— Armadale • Wilkie Collins

... was in the act of turning to express my concern Vandy looked up, followed the direction of four starting eyes, and let out ...
— Berry And Co. • Dornford Yates

... our system of government was organized to go by moral influences as much as mills by water, and Sunday was the great day for concentrating these influences and bringing them to bear; and we might just as well break down all the dams and let out all the water of the Lowell mills, and expect still to work the looms, as to expect to work our laws and constitution with ...
— Household Papers and Stories • Harriet Beecher Stowe

... in the nursery!" laughed Kitty; whereupon Pinto Pete let out a loud guffaw, changing it at once into an ostentatious fit of coughing when he saw that Sarah was inclined to resent ...
— Blue Bonnet's Ranch Party • C. E. Jacobs

... young musician was made a member of the Accademia Filharmonica. The test for this admission was setting an antiphon in four parts. Wolfgang was locked in a room till the task should be finished. To the astonishment of everybody he asked to be let out at the end of half ...
— The World's Great Men of Music - Story-Lives of Master Musicians • Harriette Brower

... at the Students' Union and in your other societies. I much regret that there was no Students' Union at Edinburgh in my time. I hope you are fairly noisy and that members are sometimes let out. Do you keep to the old topics? King Charles's head; and Bacon wrote Shakespeare, or if he did not he missed the opportunity of his life. Don't forget to speak scornfully of the Victorian age; there ...
— Courage • J. M. Barrie

... in, and uttered the most dreadful shrieks. Some of the old nuns proposed to the Superior to have her gagged: "No" she replied; "go and let out that devil, she makes me sin ...
— Awful Disclosures - Containing, Also, Many Incidents Never before Published • Maria Monk

... been let out en masse, severe measures were taken to keep it in Cairo, for up the Nile was attacked long before Alexandria suffered. This cholera broke out, as it almost always does in Egypt, when the river Nile is low and the water unusually bad. It disappeared like magic, ...
— Scientific American Supplement, No. 483, April 4, 1885 • Various

... vitality by the energy of their movements. It is not an affair of probability, but a fact, that the entire mass of that quart of pus has become peopled with living organisms as the result of the introduction of the canula and trocar; for the matter first let out was as free from vibrios as it was from putrefaction. If this be so, the greatness of the chemical changes that have taken place in the pus ceases to be surprising. We know that it is one of the chief peculiarities ...
— Fragments of science, V. 1-2 • John Tyndall

... keeping a secret is, not to talk about it. If a man is asked an awkward question, and sees no alternative but to let out or lie, it is usually his own fault for having introduced the subject, or encouraged the questioner up to that point. A wise man lets drop in time topics which he is unwilling to have pressed. But there are unconscionable people who will not ...
— Moral Philosophy • Joseph Rickaby, S. J.

... Mansoul, nor yet fit to partake of common benefits, do beseech thee, and thy Father by thee, to do away our transgressions. We confess that thou mightest cast us away for them; but do it not for thy name's sake: let the Lord rather take an opportunity, at our miserable condition, to let out his bowels and compassions to us. We are compassed on every side, Lord; our own backslidings reprove us; our Diabolonians within our town fright us; and the army of the angel of the bottomless pit distresses us. Thy grace can be our salvation, and whither ...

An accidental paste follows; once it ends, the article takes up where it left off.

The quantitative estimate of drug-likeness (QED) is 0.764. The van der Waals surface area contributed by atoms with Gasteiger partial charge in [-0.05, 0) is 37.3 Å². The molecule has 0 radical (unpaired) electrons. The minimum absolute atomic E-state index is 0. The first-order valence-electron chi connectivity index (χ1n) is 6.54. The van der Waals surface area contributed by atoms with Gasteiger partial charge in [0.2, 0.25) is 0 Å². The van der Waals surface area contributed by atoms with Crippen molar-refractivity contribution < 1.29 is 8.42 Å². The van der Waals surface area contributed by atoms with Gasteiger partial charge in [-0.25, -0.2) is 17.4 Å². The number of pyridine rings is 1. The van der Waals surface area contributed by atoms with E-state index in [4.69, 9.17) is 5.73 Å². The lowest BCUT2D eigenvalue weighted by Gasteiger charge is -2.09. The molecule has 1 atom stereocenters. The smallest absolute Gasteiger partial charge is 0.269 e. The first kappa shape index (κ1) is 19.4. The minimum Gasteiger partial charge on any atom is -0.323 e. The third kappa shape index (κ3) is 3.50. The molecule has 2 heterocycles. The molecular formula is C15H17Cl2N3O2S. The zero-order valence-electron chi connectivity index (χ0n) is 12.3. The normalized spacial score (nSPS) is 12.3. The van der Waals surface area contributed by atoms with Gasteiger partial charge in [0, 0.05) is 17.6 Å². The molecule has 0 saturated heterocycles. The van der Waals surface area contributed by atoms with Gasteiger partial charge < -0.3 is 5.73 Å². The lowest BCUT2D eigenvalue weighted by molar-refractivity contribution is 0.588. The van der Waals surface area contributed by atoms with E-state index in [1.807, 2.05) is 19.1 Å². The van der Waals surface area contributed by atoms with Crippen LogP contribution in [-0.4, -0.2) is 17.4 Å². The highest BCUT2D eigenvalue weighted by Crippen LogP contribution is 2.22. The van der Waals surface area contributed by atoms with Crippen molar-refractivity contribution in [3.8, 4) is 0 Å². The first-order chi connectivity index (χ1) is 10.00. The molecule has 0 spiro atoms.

— The Holy War • John Bunyan

... which is known as Truefit Row. It is a street of tall and mean-looking houses, which seem to be toppling to their fall; and the pavement is strewn with garbage which is seldom cleared away. Many of the windows of the houses are broken; many of the doors hang ajar, for the floors are let out in flats, and there is a common stair for at least five and twenty families. It is a dreary-looking place, and the dwellers therein look as dreary as their ...
— Brooke's Daughter - A Novel • Adeline Sergeant

... she's—unsexed. She isn't fitted to be a wife or a mother any more. We've talked about the possible life in England, very plainly. I've explained what a household in Cambridge would mean.... It doesn't attract her.... In a way she's been let out from womanhood, forced out of womanhood, and I see now that when women are let out from womanhood there's no putting them back. I could give a lecture on Anna. I see now that if women are going to be wives and mothers and homekeepers and ladies, ...
— The Research Magnificent • H. G. Wells

... the end of the last century to make room for the building that was till lately the "casa degli esercizi," or house in which the priests on the mountain performed their spiritual exercises. This is now let out in apartments during the summer, and is called the Casino. The old sacristy, now used as the archivio of the Sacro Monte, still remains, and contains a fresco by Lanini, that bears strong traces of the ...
— Ex Voto • Samuel Butler

... spargefaction[obs3]; affusion[obs3]. waifs and estrays[obs3], flotsam and jetsam, disjecta membra[Lat], [Hor.]; waveson[obs3]. V. disperse, scatter, sow, broadcast, disseminate, diffuse, shed, spread, bestrew, overspread, dispense, disband, disembody, dismember, distribute; apportion &c. 786; blow off, let out, dispel, cast forth, draught off; strew, straw, strow[obs3]; ted; spirtle[obs3], cast, sprinkle; issue, deal out, retail, utter; resperse[obs3], intersperse; set abroach[obs3], circumfuse[obs3]. turn adrift, cast adrift; scatter to the winds;. ...